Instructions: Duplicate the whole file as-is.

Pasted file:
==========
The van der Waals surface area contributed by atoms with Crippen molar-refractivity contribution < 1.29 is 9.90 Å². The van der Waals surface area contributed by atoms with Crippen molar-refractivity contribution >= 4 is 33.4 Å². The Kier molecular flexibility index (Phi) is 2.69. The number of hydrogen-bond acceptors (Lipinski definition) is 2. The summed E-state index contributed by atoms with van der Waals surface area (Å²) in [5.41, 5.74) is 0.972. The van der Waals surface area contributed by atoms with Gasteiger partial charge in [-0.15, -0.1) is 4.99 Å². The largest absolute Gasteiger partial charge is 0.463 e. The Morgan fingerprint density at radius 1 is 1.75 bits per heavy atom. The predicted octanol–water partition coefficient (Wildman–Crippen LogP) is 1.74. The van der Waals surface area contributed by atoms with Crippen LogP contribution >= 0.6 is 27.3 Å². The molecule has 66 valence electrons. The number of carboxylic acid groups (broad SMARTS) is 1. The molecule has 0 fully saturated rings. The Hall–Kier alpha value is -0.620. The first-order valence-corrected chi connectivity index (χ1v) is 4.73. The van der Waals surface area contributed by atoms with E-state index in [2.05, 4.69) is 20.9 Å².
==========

The van der Waals surface area contributed by atoms with Crippen molar-refractivity contribution < 1.29 is 9.90 Å². The van der Waals surface area contributed by atoms with Crippen molar-refractivity contribution >= 4 is 33.4 Å². The Kier molecular flexibility index (Phi) is 2.69. The number of hydrogen-bond acceptors (Lipinski definition) is 2. The summed E-state index contributed by atoms with van der Waals surface area (Å²) in [5.41, 5.74) is 0.972. The van der Waals surface area contributed by atoms with Gasteiger partial charge in [-0.15, -0.1) is 4.99 Å². The largest absolute Gasteiger partial charge is 0.463 e. The Morgan fingerprint density at radius 1 is 1.75 bits per heavy atom. The predicted octanol–water partition coefficient (Wildman–Crippen LogP) is 1.74. The van der Waals surface area contributed by atoms with Crippen LogP contribution >= 0.6 is 27.3 Å². The molecule has 66 valence electrons. The number of carboxylic acid groups (broad SMARTS) is 1. The molecule has 0 fully saturated rings. The Hall–Kier alpha value is -0.620. The first-order valence-corrected chi connectivity index (χ1v) is 4.73. The van der Waals surface area contributed by atoms with E-state index in [2.05, 4.69) is 20.9 Å².